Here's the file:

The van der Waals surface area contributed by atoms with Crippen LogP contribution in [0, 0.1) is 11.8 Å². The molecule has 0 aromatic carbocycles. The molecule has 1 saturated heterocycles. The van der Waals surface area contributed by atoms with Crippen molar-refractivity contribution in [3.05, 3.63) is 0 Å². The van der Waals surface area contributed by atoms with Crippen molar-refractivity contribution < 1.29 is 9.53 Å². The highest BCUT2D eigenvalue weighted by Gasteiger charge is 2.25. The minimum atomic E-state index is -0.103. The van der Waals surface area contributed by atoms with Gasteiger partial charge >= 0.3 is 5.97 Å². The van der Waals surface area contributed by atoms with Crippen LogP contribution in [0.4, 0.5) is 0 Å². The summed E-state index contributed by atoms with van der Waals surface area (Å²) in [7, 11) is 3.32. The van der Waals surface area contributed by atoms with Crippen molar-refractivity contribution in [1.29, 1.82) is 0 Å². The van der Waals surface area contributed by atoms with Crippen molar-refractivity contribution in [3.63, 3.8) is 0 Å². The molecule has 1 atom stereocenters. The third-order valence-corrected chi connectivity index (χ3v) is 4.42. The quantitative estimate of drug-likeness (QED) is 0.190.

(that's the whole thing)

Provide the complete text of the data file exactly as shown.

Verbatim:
The van der Waals surface area contributed by atoms with Crippen LogP contribution in [0, 0.1) is 11.8 Å². The molecule has 0 aromatic carbocycles. The molecule has 1 saturated heterocycles. The van der Waals surface area contributed by atoms with Crippen molar-refractivity contribution in [3.05, 3.63) is 0 Å². The van der Waals surface area contributed by atoms with Crippen molar-refractivity contribution < 1.29 is 9.53 Å². The highest BCUT2D eigenvalue weighted by Gasteiger charge is 2.25. The minimum atomic E-state index is -0.103. The van der Waals surface area contributed by atoms with Gasteiger partial charge >= 0.3 is 5.97 Å². The van der Waals surface area contributed by atoms with Crippen LogP contribution in [0.4, 0.5) is 0 Å². The summed E-state index contributed by atoms with van der Waals surface area (Å²) in [7, 11) is 3.32. The van der Waals surface area contributed by atoms with Crippen molar-refractivity contribution in [1.29, 1.82) is 0 Å². The van der Waals surface area contributed by atoms with Crippen molar-refractivity contribution in [3.63, 3.8) is 0 Å². The molecule has 1 atom stereocenters. The third-order valence-corrected chi connectivity index (χ3v) is 4.42. The quantitative estimate of drug-likeness (QED) is 0.190.